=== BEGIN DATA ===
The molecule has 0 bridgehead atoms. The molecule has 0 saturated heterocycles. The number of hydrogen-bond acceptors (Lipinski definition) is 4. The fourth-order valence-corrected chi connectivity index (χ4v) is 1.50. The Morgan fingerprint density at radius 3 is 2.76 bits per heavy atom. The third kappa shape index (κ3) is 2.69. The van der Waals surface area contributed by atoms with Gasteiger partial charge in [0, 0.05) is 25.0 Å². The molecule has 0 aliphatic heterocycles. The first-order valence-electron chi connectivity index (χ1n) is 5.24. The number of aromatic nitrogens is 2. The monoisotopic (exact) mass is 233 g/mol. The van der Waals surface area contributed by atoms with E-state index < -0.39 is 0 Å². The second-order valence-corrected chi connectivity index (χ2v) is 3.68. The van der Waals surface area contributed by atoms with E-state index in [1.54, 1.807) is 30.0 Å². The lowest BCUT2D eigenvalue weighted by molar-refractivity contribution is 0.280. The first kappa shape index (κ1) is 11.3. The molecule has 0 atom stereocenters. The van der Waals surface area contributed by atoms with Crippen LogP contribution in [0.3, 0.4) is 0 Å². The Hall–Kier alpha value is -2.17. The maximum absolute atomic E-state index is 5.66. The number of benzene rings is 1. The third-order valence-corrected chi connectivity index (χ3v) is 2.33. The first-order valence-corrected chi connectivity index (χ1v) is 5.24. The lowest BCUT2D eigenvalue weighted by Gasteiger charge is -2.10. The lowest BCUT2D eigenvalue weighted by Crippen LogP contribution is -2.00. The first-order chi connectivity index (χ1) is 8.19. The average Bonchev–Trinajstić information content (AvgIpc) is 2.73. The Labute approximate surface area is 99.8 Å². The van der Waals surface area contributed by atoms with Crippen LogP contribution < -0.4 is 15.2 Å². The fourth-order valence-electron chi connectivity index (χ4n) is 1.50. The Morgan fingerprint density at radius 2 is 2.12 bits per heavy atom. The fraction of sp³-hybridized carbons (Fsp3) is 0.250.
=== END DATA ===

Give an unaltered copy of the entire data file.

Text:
The molecule has 0 bridgehead atoms. The molecule has 0 saturated heterocycles. The number of hydrogen-bond acceptors (Lipinski definition) is 4. The fourth-order valence-corrected chi connectivity index (χ4v) is 1.50. The Morgan fingerprint density at radius 3 is 2.76 bits per heavy atom. The third kappa shape index (κ3) is 2.69. The van der Waals surface area contributed by atoms with Gasteiger partial charge in [0, 0.05) is 25.0 Å². The molecule has 0 aliphatic heterocycles. The first-order valence-electron chi connectivity index (χ1n) is 5.24. The number of aromatic nitrogens is 2. The monoisotopic (exact) mass is 233 g/mol. The van der Waals surface area contributed by atoms with E-state index < -0.39 is 0 Å². The second-order valence-corrected chi connectivity index (χ2v) is 3.68. The van der Waals surface area contributed by atoms with E-state index in [1.54, 1.807) is 30.0 Å². The lowest BCUT2D eigenvalue weighted by molar-refractivity contribution is 0.280. The first kappa shape index (κ1) is 11.3. The molecule has 0 atom stereocenters. The van der Waals surface area contributed by atoms with Crippen LogP contribution in [0.3, 0.4) is 0 Å². The Hall–Kier alpha value is -2.17. The maximum absolute atomic E-state index is 5.66. The number of benzene rings is 1. The third-order valence-corrected chi connectivity index (χ3v) is 2.33. The first-order valence-corrected chi connectivity index (χ1v) is 5.24. The lowest BCUT2D eigenvalue weighted by Gasteiger charge is -2.10. The lowest BCUT2D eigenvalue weighted by Crippen LogP contribution is -2.00. The first-order chi connectivity index (χ1) is 8.19. The average Bonchev–Trinajstić information content (AvgIpc) is 2.73. The Labute approximate surface area is 99.8 Å². The van der Waals surface area contributed by atoms with Crippen LogP contribution < -0.4 is 15.2 Å². The fourth-order valence-electron chi connectivity index (χ4n) is 1.50. The Morgan fingerprint density at radius 2 is 2.12 bits per heavy atom. The fraction of sp³-hybridized carbons (Fsp3) is 0.250.